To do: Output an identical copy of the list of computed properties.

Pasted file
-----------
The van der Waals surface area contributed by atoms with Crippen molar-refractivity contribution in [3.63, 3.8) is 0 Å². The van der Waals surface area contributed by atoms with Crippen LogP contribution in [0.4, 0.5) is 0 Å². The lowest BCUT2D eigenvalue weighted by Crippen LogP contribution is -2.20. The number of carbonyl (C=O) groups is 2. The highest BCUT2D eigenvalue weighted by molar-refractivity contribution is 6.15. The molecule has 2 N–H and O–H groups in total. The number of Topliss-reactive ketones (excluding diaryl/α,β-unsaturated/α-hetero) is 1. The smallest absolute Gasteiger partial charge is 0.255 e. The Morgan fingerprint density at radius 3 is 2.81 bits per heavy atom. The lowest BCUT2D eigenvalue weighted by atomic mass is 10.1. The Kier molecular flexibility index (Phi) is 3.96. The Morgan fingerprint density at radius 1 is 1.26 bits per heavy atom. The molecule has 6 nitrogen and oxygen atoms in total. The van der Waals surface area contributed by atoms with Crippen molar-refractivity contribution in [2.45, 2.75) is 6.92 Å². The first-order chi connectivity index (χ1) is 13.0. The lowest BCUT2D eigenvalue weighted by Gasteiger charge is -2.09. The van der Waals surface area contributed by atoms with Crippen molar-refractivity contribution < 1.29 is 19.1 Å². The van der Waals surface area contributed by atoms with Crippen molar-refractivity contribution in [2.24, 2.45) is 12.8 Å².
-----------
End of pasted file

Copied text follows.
The van der Waals surface area contributed by atoms with Crippen molar-refractivity contribution in [3.63, 3.8) is 0 Å². The van der Waals surface area contributed by atoms with Crippen LogP contribution in [0.4, 0.5) is 0 Å². The lowest BCUT2D eigenvalue weighted by Crippen LogP contribution is -2.20. The number of carbonyl (C=O) groups is 2. The highest BCUT2D eigenvalue weighted by molar-refractivity contribution is 6.15. The molecule has 2 N–H and O–H groups in total. The number of Topliss-reactive ketones (excluding diaryl/α,β-unsaturated/α-hetero) is 1. The smallest absolute Gasteiger partial charge is 0.255 e. The Morgan fingerprint density at radius 3 is 2.81 bits per heavy atom. The lowest BCUT2D eigenvalue weighted by atomic mass is 10.1. The Kier molecular flexibility index (Phi) is 3.96. The Morgan fingerprint density at radius 1 is 1.26 bits per heavy atom. The molecule has 6 nitrogen and oxygen atoms in total. The van der Waals surface area contributed by atoms with Crippen molar-refractivity contribution in [2.45, 2.75) is 6.92 Å². The first-order chi connectivity index (χ1) is 13.0. The lowest BCUT2D eigenvalue weighted by Gasteiger charge is -2.09. The van der Waals surface area contributed by atoms with Crippen molar-refractivity contribution < 1.29 is 19.1 Å². The van der Waals surface area contributed by atoms with Crippen molar-refractivity contribution in [2.24, 2.45) is 12.8 Å².